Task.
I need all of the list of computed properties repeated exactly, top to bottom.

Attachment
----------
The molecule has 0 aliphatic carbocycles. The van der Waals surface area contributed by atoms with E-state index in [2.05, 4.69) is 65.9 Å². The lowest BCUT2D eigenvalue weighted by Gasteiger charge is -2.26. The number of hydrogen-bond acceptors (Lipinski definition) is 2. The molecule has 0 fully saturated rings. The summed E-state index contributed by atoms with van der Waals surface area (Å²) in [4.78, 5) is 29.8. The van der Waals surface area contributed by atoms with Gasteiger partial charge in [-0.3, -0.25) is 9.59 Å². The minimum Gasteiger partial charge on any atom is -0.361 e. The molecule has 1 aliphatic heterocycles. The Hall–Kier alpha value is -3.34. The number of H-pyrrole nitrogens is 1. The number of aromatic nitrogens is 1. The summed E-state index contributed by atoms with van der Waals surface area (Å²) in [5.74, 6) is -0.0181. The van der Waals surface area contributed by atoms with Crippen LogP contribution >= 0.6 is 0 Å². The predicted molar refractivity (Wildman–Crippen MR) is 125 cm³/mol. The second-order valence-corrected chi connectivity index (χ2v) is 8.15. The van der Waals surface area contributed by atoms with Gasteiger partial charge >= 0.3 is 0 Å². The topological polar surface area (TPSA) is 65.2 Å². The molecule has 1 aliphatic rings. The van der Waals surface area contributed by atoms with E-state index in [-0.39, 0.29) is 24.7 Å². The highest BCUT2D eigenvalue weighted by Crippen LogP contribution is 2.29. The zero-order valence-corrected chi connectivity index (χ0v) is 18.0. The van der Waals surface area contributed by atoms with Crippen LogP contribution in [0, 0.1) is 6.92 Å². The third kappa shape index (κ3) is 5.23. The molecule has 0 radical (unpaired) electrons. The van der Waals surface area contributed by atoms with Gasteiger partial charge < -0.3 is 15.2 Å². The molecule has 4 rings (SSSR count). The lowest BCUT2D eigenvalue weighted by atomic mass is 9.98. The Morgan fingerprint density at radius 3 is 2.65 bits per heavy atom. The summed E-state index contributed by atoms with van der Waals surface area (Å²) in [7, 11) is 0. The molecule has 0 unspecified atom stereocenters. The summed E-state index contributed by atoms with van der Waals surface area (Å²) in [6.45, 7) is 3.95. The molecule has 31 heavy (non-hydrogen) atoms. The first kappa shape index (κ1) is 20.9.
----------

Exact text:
The molecule has 0 aliphatic carbocycles. The van der Waals surface area contributed by atoms with E-state index in [2.05, 4.69) is 65.9 Å². The lowest BCUT2D eigenvalue weighted by Gasteiger charge is -2.26. The number of hydrogen-bond acceptors (Lipinski definition) is 2. The molecule has 0 fully saturated rings. The summed E-state index contributed by atoms with van der Waals surface area (Å²) in [4.78, 5) is 29.8. The van der Waals surface area contributed by atoms with Gasteiger partial charge in [-0.3, -0.25) is 9.59 Å². The minimum Gasteiger partial charge on any atom is -0.361 e. The molecule has 1 aliphatic heterocycles. The Hall–Kier alpha value is -3.34. The number of H-pyrrole nitrogens is 1. The number of aromatic nitrogens is 1. The summed E-state index contributed by atoms with van der Waals surface area (Å²) in [5.74, 6) is -0.0181. The van der Waals surface area contributed by atoms with Crippen LogP contribution >= 0.6 is 0 Å². The predicted molar refractivity (Wildman–Crippen MR) is 125 cm³/mol. The second-order valence-corrected chi connectivity index (χ2v) is 8.15. The van der Waals surface area contributed by atoms with Gasteiger partial charge >= 0.3 is 0 Å². The topological polar surface area (TPSA) is 65.2 Å². The molecule has 1 aliphatic rings. The van der Waals surface area contributed by atoms with E-state index in [-0.39, 0.29) is 24.7 Å². The highest BCUT2D eigenvalue weighted by Crippen LogP contribution is 2.29. The zero-order valence-corrected chi connectivity index (χ0v) is 18.0. The van der Waals surface area contributed by atoms with Crippen LogP contribution in [0, 0.1) is 6.92 Å². The third kappa shape index (κ3) is 5.23. The molecule has 0 radical (unpaired) electrons. The van der Waals surface area contributed by atoms with Gasteiger partial charge < -0.3 is 15.2 Å². The molecule has 4 rings (SSSR count). The lowest BCUT2D eigenvalue weighted by atomic mass is 9.98. The Morgan fingerprint density at radius 3 is 2.65 bits per heavy atom. The summed E-state index contributed by atoms with van der Waals surface area (Å²) in [7, 11) is 0. The molecule has 0 unspecified atom stereocenters. The summed E-state index contributed by atoms with van der Waals surface area (Å²) in [6.45, 7) is 3.95. The molecule has 31 heavy (non-hydrogen) atoms. The first kappa shape index (κ1) is 20.9.